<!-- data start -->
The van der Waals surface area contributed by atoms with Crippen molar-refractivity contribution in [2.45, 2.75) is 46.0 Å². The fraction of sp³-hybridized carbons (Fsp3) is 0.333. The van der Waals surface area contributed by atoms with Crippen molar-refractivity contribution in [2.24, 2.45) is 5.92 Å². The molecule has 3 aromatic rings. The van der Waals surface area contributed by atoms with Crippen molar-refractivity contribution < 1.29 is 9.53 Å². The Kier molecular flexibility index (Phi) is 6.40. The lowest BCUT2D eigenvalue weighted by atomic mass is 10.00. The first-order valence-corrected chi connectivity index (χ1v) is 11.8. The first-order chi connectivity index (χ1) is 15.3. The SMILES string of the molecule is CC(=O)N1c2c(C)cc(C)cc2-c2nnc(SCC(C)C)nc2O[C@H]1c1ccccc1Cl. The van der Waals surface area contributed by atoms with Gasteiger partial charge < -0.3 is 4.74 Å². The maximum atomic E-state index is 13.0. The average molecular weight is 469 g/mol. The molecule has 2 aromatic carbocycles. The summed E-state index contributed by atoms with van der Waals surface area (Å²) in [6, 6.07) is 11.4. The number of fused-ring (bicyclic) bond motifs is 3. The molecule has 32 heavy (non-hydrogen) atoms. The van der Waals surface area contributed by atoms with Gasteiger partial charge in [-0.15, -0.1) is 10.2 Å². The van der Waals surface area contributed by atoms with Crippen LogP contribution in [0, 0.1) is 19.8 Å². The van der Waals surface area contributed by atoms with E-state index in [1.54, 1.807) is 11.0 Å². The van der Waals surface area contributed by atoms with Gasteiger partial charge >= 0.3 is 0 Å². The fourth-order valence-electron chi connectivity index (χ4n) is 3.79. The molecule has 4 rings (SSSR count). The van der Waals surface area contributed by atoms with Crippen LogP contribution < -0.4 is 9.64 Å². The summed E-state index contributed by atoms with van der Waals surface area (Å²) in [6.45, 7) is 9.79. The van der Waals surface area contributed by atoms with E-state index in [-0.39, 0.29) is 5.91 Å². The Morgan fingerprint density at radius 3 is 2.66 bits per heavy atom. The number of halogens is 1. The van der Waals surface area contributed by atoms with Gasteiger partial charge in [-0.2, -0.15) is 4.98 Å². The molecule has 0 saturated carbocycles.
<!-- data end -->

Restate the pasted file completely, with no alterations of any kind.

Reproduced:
The van der Waals surface area contributed by atoms with Crippen molar-refractivity contribution in [2.45, 2.75) is 46.0 Å². The fraction of sp³-hybridized carbons (Fsp3) is 0.333. The van der Waals surface area contributed by atoms with Crippen molar-refractivity contribution in [2.24, 2.45) is 5.92 Å². The molecule has 3 aromatic rings. The van der Waals surface area contributed by atoms with Crippen molar-refractivity contribution < 1.29 is 9.53 Å². The Kier molecular flexibility index (Phi) is 6.40. The lowest BCUT2D eigenvalue weighted by atomic mass is 10.00. The first-order valence-corrected chi connectivity index (χ1v) is 11.8. The first-order chi connectivity index (χ1) is 15.3. The SMILES string of the molecule is CC(=O)N1c2c(C)cc(C)cc2-c2nnc(SCC(C)C)nc2O[C@H]1c1ccccc1Cl. The van der Waals surface area contributed by atoms with Gasteiger partial charge < -0.3 is 4.74 Å². The maximum atomic E-state index is 13.0. The average molecular weight is 469 g/mol. The molecule has 2 aromatic carbocycles. The summed E-state index contributed by atoms with van der Waals surface area (Å²) in [6, 6.07) is 11.4. The number of fused-ring (bicyclic) bond motifs is 3. The molecule has 32 heavy (non-hydrogen) atoms. The van der Waals surface area contributed by atoms with Gasteiger partial charge in [-0.15, -0.1) is 10.2 Å². The van der Waals surface area contributed by atoms with Crippen LogP contribution in [0, 0.1) is 19.8 Å². The van der Waals surface area contributed by atoms with E-state index in [1.54, 1.807) is 11.0 Å². The van der Waals surface area contributed by atoms with Gasteiger partial charge >= 0.3 is 0 Å². The fourth-order valence-electron chi connectivity index (χ4n) is 3.79. The molecule has 4 rings (SSSR count). The van der Waals surface area contributed by atoms with Crippen LogP contribution < -0.4 is 9.64 Å². The summed E-state index contributed by atoms with van der Waals surface area (Å²) in [6.45, 7) is 9.79. The van der Waals surface area contributed by atoms with E-state index in [-0.39, 0.29) is 5.91 Å². The Morgan fingerprint density at radius 3 is 2.66 bits per heavy atom. The number of halogens is 1. The van der Waals surface area contributed by atoms with Gasteiger partial charge in [-0.2, -0.15) is 4.98 Å². The molecule has 0 saturated carbocycles.